The NFL has launched an Injury Reduction Plan with the aim to reduce the incidence of concussions in the upcoming 2018 season. Following a 16 percent increase in concussions during the 2017 season, NFL Chief Medical Officer Dr. Allen Sills issued a call-to-action to reduce concussions.
“We see our job in player health and safety to have the very best care for our patients as possible—in terms of prevention, in terms of treating and diagnosing injuries, and doing rehabilitation for those injuries—so we can keep our players as safe as possible,” said Dr. Sills.
NFL leaders, clubs and the wide variety of experts in medicine, engineering and science who form the NFL medical committees developed a three-pronged approach to drive behavioral changes. The NFL also created an educational video (see above) for players, coaches and club personnel about the concussion reduction strategy.
“We designed what we think are going to be steps that can immediately impact the number of concussions on our fields,” he said.
1. Preseason Practices
“The first part of our concussion reduction [strategy],” said Dr. Sills, “is around preseason practices—so we want to work with our clubs to look at how they’re practicing, what types of drills are being done to see if we can drive that number [of concussions] down.”
The NFL is sharing information across the league to educate, stimulate change and enhance player safety—including information about the causes of concussion, the helmets players wear, and injury data analysis, such as preseason practice concussion data.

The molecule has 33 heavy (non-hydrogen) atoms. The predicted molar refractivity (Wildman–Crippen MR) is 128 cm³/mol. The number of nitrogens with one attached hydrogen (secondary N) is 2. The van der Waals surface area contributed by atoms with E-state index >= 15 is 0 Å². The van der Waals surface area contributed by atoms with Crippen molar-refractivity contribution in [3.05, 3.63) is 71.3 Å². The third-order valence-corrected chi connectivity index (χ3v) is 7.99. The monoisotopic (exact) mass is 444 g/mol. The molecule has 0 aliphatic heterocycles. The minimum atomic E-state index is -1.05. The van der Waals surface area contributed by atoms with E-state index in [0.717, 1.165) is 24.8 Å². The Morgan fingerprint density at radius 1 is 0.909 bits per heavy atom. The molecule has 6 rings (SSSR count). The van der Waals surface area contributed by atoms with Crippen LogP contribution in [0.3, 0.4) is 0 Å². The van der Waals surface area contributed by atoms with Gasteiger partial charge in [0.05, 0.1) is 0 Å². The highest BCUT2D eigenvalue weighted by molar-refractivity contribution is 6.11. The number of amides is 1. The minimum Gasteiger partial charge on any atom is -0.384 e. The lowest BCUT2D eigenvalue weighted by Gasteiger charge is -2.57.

2. Better Performing Helmets
The second part of the Injury Reduction Plan is a goal to get players out of lower-performing helmets and into better-performing helmets in an effort to decrease the risk of injury.
Each year, helmets undergo laboratory testing by biomechanical engineers appointed by the NFL and the NFL Players Association to evaluate which helmets best reduce head impact severity. The results of the laboratory tests are displayed on a poster and shared with NFL players, club equipment managers, as well as club medical, training and coaching staffs to help inform equipment choices. In 2018, based on the results of this study and the opinions of the biomechanical experts involved, the NFL and NFLPA will prohibit 10 helmet models from being worn by NFL players.
“We think getting players in better-performing helmets is an important step,” Dr. Sills said.
It is important to note that no helmet can completely protect against serious brain and/or neck injuries a player might sustain while playing football, and that the results of this testing should not be extrapolated to collegiate, high school, or youth football.
3. Rules Changes
The third component of the Injury Reduction Plan is the enforcement of rules changes aimed at eliminating potentially risky behavior that could lead to injuries. Through the latest changes including the “Use of the Helmet” rule and kickoff modifications, the NFL is leveraging data in an effort to improve player safety and evolve the game.
“This information is driving important on-field changes, such as the new lowering the head rule, and also discussions with coaches and team personnel about how we teach and coach these various techniques of play,” said Dr. Sills. Throughout the offseason, the league is working with players, coaches, officials, medical personnel, media, and fans to communicate and educate about the new rules.
“Our engineers showed that the behavior of lowering the head and initiating contact with the helmet, puts both the player doing the hitting as well as the player who is being hit substantially at an increased risk of concussion,” Dr. Sills said. “It’s our hope that by eliminating that dangerous style of play, we’ll reduce injuries for both of those players.”
“Our players work incredibly hard to prepare themselves to perform at the highest levels on game day. Our mission is to work equally as hard on health and safety to make the game as safe as we possibly can—because health and safety remains our number one priority.”
Dr. Allen Sills
Chief Medical Officer, NFL